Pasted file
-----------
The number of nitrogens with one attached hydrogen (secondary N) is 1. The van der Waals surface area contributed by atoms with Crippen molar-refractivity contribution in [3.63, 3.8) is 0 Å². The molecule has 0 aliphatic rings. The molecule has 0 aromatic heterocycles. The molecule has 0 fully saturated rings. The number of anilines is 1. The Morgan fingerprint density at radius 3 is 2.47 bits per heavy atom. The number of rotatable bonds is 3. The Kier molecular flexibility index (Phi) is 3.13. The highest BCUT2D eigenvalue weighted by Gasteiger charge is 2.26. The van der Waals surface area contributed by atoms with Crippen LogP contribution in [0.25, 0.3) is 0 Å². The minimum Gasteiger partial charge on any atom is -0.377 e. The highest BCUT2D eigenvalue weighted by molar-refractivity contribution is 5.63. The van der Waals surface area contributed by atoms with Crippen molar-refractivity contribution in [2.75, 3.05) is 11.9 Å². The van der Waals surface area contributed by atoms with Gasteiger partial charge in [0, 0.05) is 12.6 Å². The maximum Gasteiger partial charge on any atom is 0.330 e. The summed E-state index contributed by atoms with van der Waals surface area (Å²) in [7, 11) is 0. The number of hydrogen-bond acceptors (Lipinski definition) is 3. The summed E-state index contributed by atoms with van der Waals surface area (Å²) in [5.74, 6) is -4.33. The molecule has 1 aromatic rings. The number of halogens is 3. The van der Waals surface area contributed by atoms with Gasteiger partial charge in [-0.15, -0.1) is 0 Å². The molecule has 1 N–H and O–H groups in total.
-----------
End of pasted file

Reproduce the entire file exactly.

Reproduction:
The number of nitrogens with one attached hydrogen (secondary N) is 1. The van der Waals surface area contributed by atoms with Crippen molar-refractivity contribution in [3.63, 3.8) is 0 Å². The molecule has 0 aliphatic rings. The molecule has 0 aromatic heterocycles. The molecule has 0 fully saturated rings. The number of anilines is 1. The Morgan fingerprint density at radius 3 is 2.47 bits per heavy atom. The number of rotatable bonds is 3. The Kier molecular flexibility index (Phi) is 3.13. The highest BCUT2D eigenvalue weighted by Gasteiger charge is 2.26. The van der Waals surface area contributed by atoms with Crippen LogP contribution in [0.25, 0.3) is 0 Å². The minimum Gasteiger partial charge on any atom is -0.377 e. The highest BCUT2D eigenvalue weighted by molar-refractivity contribution is 5.63. The van der Waals surface area contributed by atoms with Crippen molar-refractivity contribution in [2.75, 3.05) is 11.9 Å². The van der Waals surface area contributed by atoms with Gasteiger partial charge in [0, 0.05) is 12.6 Å². The maximum Gasteiger partial charge on any atom is 0.330 e. The summed E-state index contributed by atoms with van der Waals surface area (Å²) in [7, 11) is 0. The number of hydrogen-bond acceptors (Lipinski definition) is 3. The summed E-state index contributed by atoms with van der Waals surface area (Å²) in [5.74, 6) is -4.33. The molecule has 1 aromatic rings. The number of halogens is 3. The van der Waals surface area contributed by atoms with Gasteiger partial charge in [-0.15, -0.1) is 0 Å². The molecule has 1 N–H and O–H groups in total.